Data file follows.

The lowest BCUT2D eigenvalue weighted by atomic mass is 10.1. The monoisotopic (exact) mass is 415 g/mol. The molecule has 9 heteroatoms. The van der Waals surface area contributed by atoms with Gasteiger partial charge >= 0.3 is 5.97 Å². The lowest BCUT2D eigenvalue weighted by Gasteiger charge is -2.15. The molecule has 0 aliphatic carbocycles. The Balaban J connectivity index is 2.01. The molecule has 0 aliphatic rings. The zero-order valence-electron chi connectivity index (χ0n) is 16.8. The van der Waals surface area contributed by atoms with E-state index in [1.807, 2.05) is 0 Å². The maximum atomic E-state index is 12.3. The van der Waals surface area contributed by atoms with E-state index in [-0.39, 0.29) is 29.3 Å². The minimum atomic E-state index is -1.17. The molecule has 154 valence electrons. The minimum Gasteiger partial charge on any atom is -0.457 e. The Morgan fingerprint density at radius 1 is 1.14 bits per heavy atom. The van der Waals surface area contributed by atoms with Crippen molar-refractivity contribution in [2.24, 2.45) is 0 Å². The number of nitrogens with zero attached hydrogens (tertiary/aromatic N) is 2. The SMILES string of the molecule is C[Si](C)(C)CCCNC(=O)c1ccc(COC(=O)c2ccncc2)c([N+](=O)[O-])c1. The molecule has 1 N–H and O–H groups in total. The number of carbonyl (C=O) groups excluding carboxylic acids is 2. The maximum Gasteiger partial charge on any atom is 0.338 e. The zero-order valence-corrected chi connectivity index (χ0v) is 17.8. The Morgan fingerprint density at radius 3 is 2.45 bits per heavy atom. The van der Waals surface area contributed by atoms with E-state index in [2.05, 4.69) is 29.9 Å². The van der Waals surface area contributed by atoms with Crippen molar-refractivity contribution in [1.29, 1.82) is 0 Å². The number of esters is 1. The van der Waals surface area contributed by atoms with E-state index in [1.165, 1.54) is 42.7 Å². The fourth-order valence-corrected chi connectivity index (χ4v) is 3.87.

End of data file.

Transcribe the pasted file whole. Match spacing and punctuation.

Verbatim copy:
The lowest BCUT2D eigenvalue weighted by atomic mass is 10.1. The monoisotopic (exact) mass is 415 g/mol. The molecule has 9 heteroatoms. The van der Waals surface area contributed by atoms with Gasteiger partial charge >= 0.3 is 5.97 Å². The lowest BCUT2D eigenvalue weighted by Gasteiger charge is -2.15. The molecule has 0 aliphatic carbocycles. The Balaban J connectivity index is 2.01. The molecule has 0 aliphatic rings. The zero-order valence-electron chi connectivity index (χ0n) is 16.8. The van der Waals surface area contributed by atoms with E-state index in [1.807, 2.05) is 0 Å². The maximum atomic E-state index is 12.3. The van der Waals surface area contributed by atoms with E-state index in [-0.39, 0.29) is 29.3 Å². The minimum atomic E-state index is -1.17. The molecule has 154 valence electrons. The minimum Gasteiger partial charge on any atom is -0.457 e. The Morgan fingerprint density at radius 1 is 1.14 bits per heavy atom. The van der Waals surface area contributed by atoms with Crippen molar-refractivity contribution in [2.24, 2.45) is 0 Å². The number of nitrogens with zero attached hydrogens (tertiary/aromatic N) is 2. The SMILES string of the molecule is C[Si](C)(C)CCCNC(=O)c1ccc(COC(=O)c2ccncc2)c([N+](=O)[O-])c1. The molecule has 1 N–H and O–H groups in total. The number of carbonyl (C=O) groups excluding carboxylic acids is 2. The maximum Gasteiger partial charge on any atom is 0.338 e. The zero-order valence-corrected chi connectivity index (χ0v) is 17.8. The Morgan fingerprint density at radius 3 is 2.45 bits per heavy atom. The van der Waals surface area contributed by atoms with E-state index in [2.05, 4.69) is 29.9 Å². The van der Waals surface area contributed by atoms with Crippen molar-refractivity contribution in [1.29, 1.82) is 0 Å². The number of esters is 1. The van der Waals surface area contributed by atoms with E-state index in [1.165, 1.54) is 42.7 Å². The fourth-order valence-corrected chi connectivity index (χ4v) is 3.87.